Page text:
On Thursday, the Corporation for National and Community Service (the Corporation) held a media advisory conference call to provide details about the Social Innovation Fund. Paul Carttar, Director of the Social Innovation Fund, and Marta Urquilla, Senior Advisor for Social Innovation, framed the conference call as an opportunity to provide details about grant application process and next steps. Following the call, the Corporation released a press release on the SIF process and a link to the conference call audio (which will be up for about 30 days).
The Corporation received 69 applications by the April 8th deadline, reflecting approximately 35% of the total number of Letters of Intent received earlier. These proposals represent more than 260 collaborations between foundations, private investors, businesses, higher education institutions, nonprofits, and local government, which speaks well of the Social Innovation Fund’s capacity to spur these relationships. It also might reflect the challenge of raising the necessary cash match without partners.
The proposals were well balanced across the three priority areas of Economic Opportunity, Youth Development and School Support, and Healthy Futures. While a complete breakdown was not provided, the Corporation did indicate that 15 applicants focused on youth development while another 16 focused on multiple priority areas. The Corporation will announce the grant awards in July and expects that funding will not go out until January 2011. The six month gap reflects the need for the eventual intermediary grantees to conduct their own grant application processes and identify their respective subgrantees.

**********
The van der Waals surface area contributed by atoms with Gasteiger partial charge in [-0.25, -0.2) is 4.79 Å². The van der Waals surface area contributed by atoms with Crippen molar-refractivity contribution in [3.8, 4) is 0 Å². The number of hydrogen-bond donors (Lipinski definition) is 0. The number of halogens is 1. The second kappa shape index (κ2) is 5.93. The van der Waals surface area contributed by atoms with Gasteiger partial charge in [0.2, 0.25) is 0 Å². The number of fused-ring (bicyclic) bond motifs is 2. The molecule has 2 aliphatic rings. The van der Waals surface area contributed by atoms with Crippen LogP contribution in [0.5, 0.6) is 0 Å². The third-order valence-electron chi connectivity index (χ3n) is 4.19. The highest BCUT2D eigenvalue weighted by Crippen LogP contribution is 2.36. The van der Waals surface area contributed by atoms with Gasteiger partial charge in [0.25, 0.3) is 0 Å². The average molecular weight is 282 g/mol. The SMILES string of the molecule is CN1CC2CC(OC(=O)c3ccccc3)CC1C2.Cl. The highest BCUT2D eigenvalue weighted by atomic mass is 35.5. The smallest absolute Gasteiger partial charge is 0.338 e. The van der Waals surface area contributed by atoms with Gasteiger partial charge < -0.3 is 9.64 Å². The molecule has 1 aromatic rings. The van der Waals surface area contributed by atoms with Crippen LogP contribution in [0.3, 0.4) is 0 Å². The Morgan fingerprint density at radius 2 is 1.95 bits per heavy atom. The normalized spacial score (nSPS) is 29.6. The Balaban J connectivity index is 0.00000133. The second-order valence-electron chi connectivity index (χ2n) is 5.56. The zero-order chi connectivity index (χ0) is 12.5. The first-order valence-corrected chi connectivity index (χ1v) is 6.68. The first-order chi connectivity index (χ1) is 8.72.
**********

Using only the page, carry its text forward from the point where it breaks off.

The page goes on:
In total, 25 states and the District of Columbia were represented. Collectively, these applications requested $125 million in funding while providing commitments of $375 million in matching funds. The average request is approximately $1.8 million, which is closer to the minimum grant award level and validates the public push that led the Corporation to drop its minimum grant award to $1 million following the public comment period on the draft guidelines.
While expressing some disappointment with the number of applications received, the Corporation will still have a significant review process to conduct to identify the final 7 – 10 grantees. Its approval rate will be between 10.1% and 14.5%, similar to extremely competitive open call competitions conducted by prominent foundations. It will launch now into an intensive review process in which each proposal will be reviewed by two peer review panels. Approximately fifty recognized national experts will participate in the review process and will each dedicate about fifty hours for the assessments. Following the peer review process, a handful of proposals will proceed into subsequent rounds of analysis, which will most likely include intensive discussions with the Corporation and possible site visits.
Several other interesting points were made during the call. In particular, Ms. Urquilla states that some of the applicants have never had an open grant process. If selected as intermediary grantees, these organizations would be conducting an open grant completion for the first time. Ms. Urquilla also noted that while the Corporation did not receive as many proposals as Letters of Intents, that the application process did successfully push some grantmakers to reassess their own strategies and collaboration efforts. While not fully captured in an evaluation design, tracking how grantmakers evolve – both those that did not apply and those that do not get selected as grantees – would help shed light on the ability of the Social Innovation Fund to play a catalytic role in refocusing philanthropy.